What democracy is, what it isn't, why we should strive for it, and how we can achieve it

Monday Thoughts

Undoubtedly, making the world better means socialist revolution, and the construction of socialist society, but I’m not sure where I’d fit into that. What would be my job in a socialist society. For some, their work life might not change very much, aside from becoming more democratic in its management. For many others, they would be liberated from rather unpleasant jobs as a collective approach to deciding what needs to be done, how to do it, and how to allocate resources to make sure it gets done shift away from profit maximization to generalized human flourishing. In my case, I just don’t know.

I don’t really have a career. I have a job that became a career, in large part due to capitalism. Once I got a job that offered regular full-time hours, salary, and benefits, I worked hard to make sure I wouldn’t lose them. I’ve gotten consistent raises, a few promotions along the way, my own office…but I’m doing anything I love, or even care about. Nevertheless, I’ve developed a particular knowledge-base, and I’m too close to retirement now to even consider switching tracks. Not to mention how much I loathe the thought of having to endure the application & interview process over again to find a new position.

Of course, some of that dread is also based on capitalism. I certainly don’t want to have to pretend during interviews that I’m not a communist, that I don’t believe that management should be collective and democratic, that I will keep my head down and take orders like a good little wage slave. But if we were suddenly thrust into a socialist scenario, maybe that dread would disappear.

I’m still not sure the knowledge and skills I’ve developed over the last two-and-a-half decades would open any interesting doors for me, and I’m also not sure we’d want to continue practices in my field in the way they have been done under capitalism, or that my field would even continue to be relevant.

Sure, there would necessarily be a transitional period, and nothing would flip from the purely capitalist model to a purely socialist model overnight, and even more realistically, we are still a long way from socialism, because we are a long way from the class consciousness needed to even begin to really build the movement necessary to challenge the capitalist system. So there’s really not much for me to be concerned about, in that sense.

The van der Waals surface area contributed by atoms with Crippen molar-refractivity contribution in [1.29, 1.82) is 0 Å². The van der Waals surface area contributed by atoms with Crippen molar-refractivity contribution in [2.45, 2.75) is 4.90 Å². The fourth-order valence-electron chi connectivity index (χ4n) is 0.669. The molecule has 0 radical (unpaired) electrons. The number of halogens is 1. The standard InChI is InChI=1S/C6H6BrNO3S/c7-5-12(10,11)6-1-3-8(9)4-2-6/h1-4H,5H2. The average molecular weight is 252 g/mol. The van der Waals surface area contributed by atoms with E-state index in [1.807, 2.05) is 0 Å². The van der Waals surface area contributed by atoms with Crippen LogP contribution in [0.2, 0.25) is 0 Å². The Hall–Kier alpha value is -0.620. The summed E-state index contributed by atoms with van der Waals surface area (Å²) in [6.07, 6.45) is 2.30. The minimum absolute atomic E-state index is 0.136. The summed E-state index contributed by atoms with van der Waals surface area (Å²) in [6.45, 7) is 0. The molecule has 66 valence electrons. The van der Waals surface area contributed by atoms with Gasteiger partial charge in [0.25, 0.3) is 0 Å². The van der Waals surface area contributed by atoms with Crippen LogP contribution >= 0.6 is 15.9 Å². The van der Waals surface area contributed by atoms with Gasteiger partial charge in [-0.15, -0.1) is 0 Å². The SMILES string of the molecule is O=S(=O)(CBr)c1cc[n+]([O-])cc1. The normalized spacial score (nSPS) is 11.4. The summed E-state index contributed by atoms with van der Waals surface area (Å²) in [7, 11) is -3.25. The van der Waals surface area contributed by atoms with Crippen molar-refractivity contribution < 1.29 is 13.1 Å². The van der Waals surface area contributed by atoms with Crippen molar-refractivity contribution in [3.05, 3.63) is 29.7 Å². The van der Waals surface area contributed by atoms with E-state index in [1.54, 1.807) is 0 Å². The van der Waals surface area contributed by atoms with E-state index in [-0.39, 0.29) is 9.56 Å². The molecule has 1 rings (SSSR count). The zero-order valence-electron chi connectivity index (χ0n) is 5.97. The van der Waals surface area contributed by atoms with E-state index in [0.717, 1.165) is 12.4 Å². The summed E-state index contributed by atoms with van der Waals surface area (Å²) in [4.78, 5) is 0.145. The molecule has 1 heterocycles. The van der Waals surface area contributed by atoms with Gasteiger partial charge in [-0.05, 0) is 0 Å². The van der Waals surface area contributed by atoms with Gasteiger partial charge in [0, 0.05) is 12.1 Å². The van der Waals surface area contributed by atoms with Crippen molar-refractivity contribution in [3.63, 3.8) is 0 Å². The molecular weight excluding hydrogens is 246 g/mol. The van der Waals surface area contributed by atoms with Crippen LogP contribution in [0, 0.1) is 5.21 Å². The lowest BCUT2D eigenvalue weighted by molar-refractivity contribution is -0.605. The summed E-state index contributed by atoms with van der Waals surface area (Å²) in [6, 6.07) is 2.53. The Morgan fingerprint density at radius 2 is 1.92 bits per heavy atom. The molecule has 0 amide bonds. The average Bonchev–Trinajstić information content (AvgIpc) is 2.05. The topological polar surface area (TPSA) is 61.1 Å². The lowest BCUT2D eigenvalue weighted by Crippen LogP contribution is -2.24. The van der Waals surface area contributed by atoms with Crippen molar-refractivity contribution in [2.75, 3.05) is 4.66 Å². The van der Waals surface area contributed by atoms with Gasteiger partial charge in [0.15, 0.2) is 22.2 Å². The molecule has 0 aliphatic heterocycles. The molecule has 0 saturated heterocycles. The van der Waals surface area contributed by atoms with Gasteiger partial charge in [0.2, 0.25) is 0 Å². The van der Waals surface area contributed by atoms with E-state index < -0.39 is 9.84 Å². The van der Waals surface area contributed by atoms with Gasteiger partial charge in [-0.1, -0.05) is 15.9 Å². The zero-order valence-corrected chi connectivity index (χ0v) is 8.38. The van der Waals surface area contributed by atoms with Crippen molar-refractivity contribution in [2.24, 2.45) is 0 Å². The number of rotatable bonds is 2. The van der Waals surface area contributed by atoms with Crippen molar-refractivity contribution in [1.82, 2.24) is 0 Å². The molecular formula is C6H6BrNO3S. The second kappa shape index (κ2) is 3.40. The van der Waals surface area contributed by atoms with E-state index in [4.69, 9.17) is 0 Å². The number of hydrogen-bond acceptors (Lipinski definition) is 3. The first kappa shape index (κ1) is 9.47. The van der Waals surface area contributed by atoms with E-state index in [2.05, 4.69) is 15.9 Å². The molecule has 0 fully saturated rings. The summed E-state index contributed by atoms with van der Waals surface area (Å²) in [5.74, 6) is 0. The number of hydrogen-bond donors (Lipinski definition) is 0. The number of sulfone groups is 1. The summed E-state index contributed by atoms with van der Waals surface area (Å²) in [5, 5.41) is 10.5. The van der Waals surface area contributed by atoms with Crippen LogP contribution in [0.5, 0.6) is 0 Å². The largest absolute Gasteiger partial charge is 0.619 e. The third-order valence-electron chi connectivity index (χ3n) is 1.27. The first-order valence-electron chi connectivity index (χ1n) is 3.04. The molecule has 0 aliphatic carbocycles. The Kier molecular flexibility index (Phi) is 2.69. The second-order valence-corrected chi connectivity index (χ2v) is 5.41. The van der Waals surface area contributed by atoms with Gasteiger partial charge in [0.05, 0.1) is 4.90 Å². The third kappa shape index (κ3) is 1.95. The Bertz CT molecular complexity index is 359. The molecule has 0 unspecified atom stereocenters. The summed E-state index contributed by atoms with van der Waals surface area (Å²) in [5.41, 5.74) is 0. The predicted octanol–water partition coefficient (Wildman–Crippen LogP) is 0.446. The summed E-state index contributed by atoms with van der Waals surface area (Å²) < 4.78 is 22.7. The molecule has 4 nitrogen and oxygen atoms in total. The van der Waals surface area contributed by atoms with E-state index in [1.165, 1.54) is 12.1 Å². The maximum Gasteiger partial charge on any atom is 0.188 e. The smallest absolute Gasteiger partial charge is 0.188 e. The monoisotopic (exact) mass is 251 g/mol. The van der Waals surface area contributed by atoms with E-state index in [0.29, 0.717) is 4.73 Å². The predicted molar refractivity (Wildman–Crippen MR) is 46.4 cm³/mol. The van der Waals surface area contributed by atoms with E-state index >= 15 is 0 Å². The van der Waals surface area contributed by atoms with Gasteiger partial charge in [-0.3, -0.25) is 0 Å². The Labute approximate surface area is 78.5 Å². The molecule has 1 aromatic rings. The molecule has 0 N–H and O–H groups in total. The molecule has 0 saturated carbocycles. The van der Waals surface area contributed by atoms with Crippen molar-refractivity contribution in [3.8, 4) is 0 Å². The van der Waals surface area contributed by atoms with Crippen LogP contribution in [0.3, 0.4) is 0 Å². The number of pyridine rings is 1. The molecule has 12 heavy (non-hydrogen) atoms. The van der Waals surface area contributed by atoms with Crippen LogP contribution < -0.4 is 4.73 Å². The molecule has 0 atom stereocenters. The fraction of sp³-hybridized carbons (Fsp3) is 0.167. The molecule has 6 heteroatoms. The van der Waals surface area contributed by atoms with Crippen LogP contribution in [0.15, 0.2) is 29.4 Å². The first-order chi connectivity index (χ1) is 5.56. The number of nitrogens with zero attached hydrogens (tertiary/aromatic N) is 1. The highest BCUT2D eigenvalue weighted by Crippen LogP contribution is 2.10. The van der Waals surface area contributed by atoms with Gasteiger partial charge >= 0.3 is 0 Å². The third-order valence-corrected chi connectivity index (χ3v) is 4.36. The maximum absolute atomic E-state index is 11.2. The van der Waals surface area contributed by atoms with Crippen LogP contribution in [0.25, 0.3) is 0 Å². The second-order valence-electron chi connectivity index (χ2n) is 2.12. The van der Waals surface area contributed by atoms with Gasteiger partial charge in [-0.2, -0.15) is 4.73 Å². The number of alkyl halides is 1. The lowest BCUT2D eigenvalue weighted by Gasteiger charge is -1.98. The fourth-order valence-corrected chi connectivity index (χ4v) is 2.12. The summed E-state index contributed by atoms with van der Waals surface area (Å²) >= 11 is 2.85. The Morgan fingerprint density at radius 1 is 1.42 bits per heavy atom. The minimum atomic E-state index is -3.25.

But as I’m driving to my job I don’t enjoy, especially on Mondays, I can’t help but think about how much I wish I wasn’t doing that, which often leads to me think, “what would I realistically be doing instead, in a better world?” Of course, I would still need to work. Socialism is not the elimination of work (despite some anarchist perspectives that seem to think it is). Work will still be entirely necessary. It will just be managed differently, and toward different ends.

I’d love to be part of the party, thinking through the reconstruction of political processes and systems that will enable us to build a healthier society, and yet, a key aspect of my political philosophy is that nobody should be able to make politics a career. Moreover, though I’ve been trying to disseminate the ideas that I believe are crucial interventions into communist theory for the potential long-term success of socialist construction, I haven’t really gotten much engagement from others, or inspired anyone else to take up a similar mantle. So, even if we imagined a role for political theorists/philosophers, why should a socialist society give me a job theorizing and writing ideas that do not seem valuable? Or maybe the deficit in not in the ideas, but rather in my presentation of them? However, if so, again, why should I be professionally employed by a socialist society to write things in a way that won’t engage others?

Maybe, since I’m near retirement anyway, and since a socialist society would undoubtedly grant a more stable economic future for retired people than capitalism does, I could spend more time and energy on political writing as a retiree, and find a way to constructively contribute to the broader discourse on the socialist project.

Alas, again, socialism is in some indefinite future, and I may never see it. Instead, I will have to continue to plug away at my capitalist job, and try to contribute what I can in my off time to building a movement to overthrow capitalism – for my kids, and my grandkids, and the generations I may never meet.


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